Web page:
Competition ELISAs were carried out using the phage capture ELISA protocol except preceding addition of the brain tissue, the samples were pre-incubated with the different competitive scFvs for ~1 h.
The ratio of each sample reading to the value obtained for PBS was first calculated. The mean of the control and/or FTD cases was then subtracted from each sample. This type of calculation was utilized due to the difficulty in acquiring large purified quantities of the targets recognized by our scFvs in order to generate a standard curve to quantify the reactivity of each sample. We evaluated the reactivity of the test sample relative to the average signal intensity of the control and/or FTD groups by subtracting their average reactivity from that of the ALS group thus setting control values to zero. Statistical significance was calculated using one-way ANOVA and LSD Post-Hoc analyses with significance at p < 0.05. The graphs and statistical analyses were completed using the IBM SPSS Statistics 23 program. In Figs. 5 and 6, to illustrate the intensity difference between the test and control groups, we plotted the number of standard deviations each sample was from the controls by subtracting the mean of the controls from each sample and dividing the result by the standard deviation of the controls. In Additional file 5: Table S1, Additional file 6: Table S2, the level of activity was further highlighted using a “+” sign system. In Additional file 5: Table S1 each “+” sign indicated one standard deviation (SD) increase relative to the mean of the controls. In Additional file 6: Table S2 the first “+” indicated a 1.5 SD increase followed by each additional “+” sign indicating another 1 SD increase. Furthermore, since brain tissue homogenization was conducted at different intervals, technique variation was accounted for in the ELISAs by first dividing by matching controls.
amyotrophic lateral sclerosis
atomic force microscopy
single chain antibody fragment
superoxide dismutase 1
chromosome 9 open reading frame 72
TAR DNA-binding protein 43
bovine serum album
dementia with Lewy bodies
SMW performed most of the experiments described in this study and contributed to the writing of the manuscript. GK completed the immunoprecipitation of TDP-43 variants from human brain tissue. BTH provided the human brain tissue samples and contributed to the writing of the manuscript. JR provided the human plasma samples and contributed to the writing of the manuscript. MRS contributed to the design of the study and the writing of the manuscript. All authors read and approved the final manuscript.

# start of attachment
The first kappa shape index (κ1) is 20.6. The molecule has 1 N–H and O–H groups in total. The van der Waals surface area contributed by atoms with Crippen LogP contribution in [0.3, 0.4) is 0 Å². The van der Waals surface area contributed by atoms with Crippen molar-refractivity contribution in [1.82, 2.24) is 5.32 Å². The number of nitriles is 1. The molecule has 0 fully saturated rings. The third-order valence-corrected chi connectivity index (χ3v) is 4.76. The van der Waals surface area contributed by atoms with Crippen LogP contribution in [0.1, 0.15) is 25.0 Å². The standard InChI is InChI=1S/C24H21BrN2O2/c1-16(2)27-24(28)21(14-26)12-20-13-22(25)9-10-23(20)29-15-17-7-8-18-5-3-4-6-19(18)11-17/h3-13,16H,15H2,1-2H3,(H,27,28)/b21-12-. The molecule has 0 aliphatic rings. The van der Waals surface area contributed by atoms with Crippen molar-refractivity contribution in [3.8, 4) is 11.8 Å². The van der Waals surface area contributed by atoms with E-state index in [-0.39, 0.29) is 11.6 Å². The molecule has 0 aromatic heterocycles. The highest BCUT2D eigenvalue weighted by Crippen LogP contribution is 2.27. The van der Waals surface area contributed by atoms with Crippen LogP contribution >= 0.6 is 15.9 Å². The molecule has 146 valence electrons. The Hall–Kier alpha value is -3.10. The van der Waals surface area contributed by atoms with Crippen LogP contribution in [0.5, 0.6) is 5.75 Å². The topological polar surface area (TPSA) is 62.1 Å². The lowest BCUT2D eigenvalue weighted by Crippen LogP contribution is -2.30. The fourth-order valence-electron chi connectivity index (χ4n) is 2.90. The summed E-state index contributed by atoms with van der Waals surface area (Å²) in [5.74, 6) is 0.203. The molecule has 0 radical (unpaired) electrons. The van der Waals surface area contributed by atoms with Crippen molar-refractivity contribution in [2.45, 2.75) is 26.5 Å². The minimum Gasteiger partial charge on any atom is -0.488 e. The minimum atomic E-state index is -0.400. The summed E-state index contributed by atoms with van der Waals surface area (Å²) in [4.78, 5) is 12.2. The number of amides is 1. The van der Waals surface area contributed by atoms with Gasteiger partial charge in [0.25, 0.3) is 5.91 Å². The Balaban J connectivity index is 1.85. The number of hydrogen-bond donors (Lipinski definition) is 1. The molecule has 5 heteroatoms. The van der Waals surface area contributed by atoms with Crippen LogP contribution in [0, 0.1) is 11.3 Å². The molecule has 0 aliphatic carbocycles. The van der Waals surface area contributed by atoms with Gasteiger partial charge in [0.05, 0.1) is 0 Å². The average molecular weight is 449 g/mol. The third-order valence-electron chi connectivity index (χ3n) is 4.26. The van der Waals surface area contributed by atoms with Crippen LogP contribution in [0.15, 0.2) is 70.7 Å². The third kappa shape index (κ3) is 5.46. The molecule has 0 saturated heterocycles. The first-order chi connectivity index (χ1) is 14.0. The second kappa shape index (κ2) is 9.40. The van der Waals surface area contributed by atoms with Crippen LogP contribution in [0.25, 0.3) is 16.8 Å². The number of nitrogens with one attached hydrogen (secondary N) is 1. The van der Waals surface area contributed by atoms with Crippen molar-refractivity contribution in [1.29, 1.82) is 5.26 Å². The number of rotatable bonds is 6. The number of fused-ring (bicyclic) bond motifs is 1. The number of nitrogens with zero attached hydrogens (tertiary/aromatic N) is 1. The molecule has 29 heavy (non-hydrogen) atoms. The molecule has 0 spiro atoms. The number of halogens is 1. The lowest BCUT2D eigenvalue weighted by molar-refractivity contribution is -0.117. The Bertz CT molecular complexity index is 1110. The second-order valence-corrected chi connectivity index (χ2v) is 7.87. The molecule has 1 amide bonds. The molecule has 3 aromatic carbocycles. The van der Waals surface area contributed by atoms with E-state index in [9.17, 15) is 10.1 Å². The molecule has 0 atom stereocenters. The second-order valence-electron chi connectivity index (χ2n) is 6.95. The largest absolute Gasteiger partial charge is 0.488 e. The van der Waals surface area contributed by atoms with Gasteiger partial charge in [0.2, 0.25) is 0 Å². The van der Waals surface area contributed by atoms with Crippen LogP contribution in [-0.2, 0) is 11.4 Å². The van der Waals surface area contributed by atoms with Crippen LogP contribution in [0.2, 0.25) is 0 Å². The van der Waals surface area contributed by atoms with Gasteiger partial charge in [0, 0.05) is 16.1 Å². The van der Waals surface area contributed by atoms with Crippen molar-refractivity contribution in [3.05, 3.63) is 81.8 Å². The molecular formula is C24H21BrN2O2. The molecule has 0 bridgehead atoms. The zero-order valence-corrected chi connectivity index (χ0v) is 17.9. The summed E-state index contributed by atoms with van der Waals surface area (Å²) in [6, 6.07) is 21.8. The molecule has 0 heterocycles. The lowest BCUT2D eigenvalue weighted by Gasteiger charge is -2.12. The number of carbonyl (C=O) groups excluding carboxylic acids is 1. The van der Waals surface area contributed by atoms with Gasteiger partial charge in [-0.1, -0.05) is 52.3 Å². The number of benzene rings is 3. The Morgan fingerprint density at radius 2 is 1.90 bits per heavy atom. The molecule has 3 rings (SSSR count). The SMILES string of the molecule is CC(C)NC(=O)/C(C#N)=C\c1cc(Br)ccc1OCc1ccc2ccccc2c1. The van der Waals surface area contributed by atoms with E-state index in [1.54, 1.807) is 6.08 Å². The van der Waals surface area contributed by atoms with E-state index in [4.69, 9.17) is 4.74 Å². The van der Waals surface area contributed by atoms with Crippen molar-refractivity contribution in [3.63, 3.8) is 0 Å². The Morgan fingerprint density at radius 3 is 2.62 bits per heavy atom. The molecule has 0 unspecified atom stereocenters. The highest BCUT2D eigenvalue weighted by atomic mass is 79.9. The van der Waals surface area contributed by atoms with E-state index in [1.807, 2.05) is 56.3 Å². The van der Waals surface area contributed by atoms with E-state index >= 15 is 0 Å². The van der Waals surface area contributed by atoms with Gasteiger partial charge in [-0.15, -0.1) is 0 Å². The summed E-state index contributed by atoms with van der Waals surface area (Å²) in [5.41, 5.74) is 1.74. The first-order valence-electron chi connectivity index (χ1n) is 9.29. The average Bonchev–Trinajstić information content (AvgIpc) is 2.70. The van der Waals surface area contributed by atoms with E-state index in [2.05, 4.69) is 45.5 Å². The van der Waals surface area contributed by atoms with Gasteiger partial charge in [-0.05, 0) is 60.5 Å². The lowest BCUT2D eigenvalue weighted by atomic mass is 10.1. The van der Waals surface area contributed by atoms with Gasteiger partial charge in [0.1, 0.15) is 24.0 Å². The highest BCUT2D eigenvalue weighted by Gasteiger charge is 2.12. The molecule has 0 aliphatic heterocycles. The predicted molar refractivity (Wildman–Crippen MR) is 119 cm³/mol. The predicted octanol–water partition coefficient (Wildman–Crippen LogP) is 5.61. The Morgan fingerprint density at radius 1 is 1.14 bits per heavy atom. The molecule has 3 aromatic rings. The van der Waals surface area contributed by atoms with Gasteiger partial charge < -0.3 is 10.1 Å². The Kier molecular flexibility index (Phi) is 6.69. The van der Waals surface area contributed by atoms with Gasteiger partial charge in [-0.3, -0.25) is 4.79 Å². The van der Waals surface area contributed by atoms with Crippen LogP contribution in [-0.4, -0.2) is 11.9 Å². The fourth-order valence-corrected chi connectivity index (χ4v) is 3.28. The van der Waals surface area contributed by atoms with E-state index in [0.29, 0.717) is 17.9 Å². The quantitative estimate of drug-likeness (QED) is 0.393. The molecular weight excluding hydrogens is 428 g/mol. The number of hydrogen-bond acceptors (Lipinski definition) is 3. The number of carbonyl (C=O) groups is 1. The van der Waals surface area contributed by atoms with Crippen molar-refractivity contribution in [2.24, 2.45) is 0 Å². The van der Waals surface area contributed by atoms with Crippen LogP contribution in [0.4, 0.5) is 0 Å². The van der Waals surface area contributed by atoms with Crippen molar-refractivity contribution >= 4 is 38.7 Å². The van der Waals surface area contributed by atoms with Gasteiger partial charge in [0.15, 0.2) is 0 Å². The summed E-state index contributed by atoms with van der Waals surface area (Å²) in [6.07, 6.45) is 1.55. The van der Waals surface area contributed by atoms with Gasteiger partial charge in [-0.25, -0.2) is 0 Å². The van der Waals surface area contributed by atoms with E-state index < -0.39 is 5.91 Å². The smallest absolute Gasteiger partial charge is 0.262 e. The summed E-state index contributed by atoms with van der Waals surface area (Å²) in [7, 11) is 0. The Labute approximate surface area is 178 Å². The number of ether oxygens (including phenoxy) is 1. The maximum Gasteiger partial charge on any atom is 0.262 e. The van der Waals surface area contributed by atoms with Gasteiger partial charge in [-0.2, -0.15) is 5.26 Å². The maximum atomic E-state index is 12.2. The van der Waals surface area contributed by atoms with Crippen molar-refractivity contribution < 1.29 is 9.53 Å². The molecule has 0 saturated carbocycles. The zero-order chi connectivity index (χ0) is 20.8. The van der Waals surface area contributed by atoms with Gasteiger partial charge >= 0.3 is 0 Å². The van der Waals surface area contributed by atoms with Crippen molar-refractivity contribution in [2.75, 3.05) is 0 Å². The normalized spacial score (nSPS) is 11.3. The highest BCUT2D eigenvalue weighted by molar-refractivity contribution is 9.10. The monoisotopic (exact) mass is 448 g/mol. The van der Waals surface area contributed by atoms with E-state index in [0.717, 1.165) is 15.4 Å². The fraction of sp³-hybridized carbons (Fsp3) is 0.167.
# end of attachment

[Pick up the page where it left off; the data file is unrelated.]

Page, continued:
We would like to thank Philip Schulz for his contributions to this study.
The authors declare that they have no competing interests.
Availability of data and material
The datasets generated during the current study are available from the corresponding author on reasonable request.
Consent to publish
Ethics approval and consent to participate
Human brain tissue samples were provided de-identified with regard to patient identifiable information from the Georgetown Brain Bank (Georgetown University Medical Center) and New York Brain Bank (Columbia University) and all tissue/biofluid banks are operating under institutional IRB guidelines. Human plasma samples were provided by Dr. John Ravits (University of California, San Diego School of Medicine) and collected by an Investigational Review Board-compliant process.
This research was supported by a grant from NIH: R21AG042066.
Open AccessThis article is distributed under the terms of the Creative Commons Attribution 4.0 International License (http://creativecommons.org/licenses/by/4.0/), which permits unrestricted use, distribution, and reproduction in any medium, provided you give appropriate credit to the original author(s) and the source, provide a link to the Creative Commons license, and indicate if changes were made. The Creative Commons Public Domain Dedication waiver (http://creativecommons.org/publicdomain/zero/1.0/) applies to the data made available in this article, unless otherwise stated.